When war broke out in August 1914, Lang concluded that the conflict was righteous, and that younger clergy should be encouraged to serve as military chaplains, although it was not their duty to fight. He thereafter was active in recruiting campaigns throughout his province. At a meeting in York in November 1914 he caused offence when he spoke out against excessive anti-German propaganda, and recalled a "sacred memory" of the Kaiser kneeling with King Edward VII at the bier of Queen Victoria. These remarks, perceived as pro-German, produced what Lang termed "a perfect hail of denunciation". The strain of this period, coupled with the onset of alopecia, drastically altered Lang's relatively youthful appearance to that of a bald and elderly-looking man. His friends were shocked; the king, meeting him on the Royal train, apparently burst into guffaws of laughter.
Public hostility against Lang was slow to subside, re-emerging from time to time throughout the war. Lang continued his contribution to the war effort, paying visits to the Grand Fleet and to the Western Front. He applied all his organisational skills to the Archbishop of Canterbury's National Mission of Repentance and Hope, an initiative designed to renew Christian faith nationwide, but it failed to make a significant impact.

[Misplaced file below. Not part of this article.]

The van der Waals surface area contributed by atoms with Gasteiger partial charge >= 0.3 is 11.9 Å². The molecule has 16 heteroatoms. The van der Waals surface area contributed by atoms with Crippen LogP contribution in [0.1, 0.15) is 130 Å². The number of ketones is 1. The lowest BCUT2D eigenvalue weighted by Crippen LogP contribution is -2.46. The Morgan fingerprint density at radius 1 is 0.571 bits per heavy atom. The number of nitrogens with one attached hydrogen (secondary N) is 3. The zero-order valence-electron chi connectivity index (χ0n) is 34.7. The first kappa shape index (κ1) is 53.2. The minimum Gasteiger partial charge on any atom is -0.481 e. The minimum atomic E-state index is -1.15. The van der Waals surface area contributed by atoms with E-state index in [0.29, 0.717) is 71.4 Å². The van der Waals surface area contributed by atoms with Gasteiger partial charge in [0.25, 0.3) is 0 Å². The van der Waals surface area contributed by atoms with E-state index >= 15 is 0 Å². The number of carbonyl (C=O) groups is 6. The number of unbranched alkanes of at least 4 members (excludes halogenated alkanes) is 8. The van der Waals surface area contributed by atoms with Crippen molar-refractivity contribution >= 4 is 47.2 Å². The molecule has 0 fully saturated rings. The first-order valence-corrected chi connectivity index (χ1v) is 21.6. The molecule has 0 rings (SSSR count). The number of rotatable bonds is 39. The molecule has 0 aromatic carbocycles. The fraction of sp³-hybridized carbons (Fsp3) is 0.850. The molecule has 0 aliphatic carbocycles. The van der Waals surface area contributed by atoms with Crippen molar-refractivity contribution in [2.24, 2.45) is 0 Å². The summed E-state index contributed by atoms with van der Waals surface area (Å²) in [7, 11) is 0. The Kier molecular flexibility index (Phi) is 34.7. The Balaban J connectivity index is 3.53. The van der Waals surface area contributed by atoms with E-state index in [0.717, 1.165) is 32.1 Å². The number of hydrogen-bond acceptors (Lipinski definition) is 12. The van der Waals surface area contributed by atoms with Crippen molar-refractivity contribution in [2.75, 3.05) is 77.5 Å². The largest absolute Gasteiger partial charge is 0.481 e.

As a result of the Battle of Jerusalem of December 1917, the British Empire's Egyptian Expeditionary Force captured the Holy City, bringing it under Christian control for the first time since the Crusades. As Prelate of the Venerable Order of Saint John, Lang led a service of celebration on 11 January 1918 at the Order's Grand Priory Church, Clerkenwell. He explained that it was 917 years since the Order's hospital had been founded in Jerusalem, and 730 years since they were driven out by Saladin. "London is the city of the Empire's commerce, but Jerusalem is the city of the soul, and it is particularly fitting that British Armies should have delivered it out of the hands of the infidel."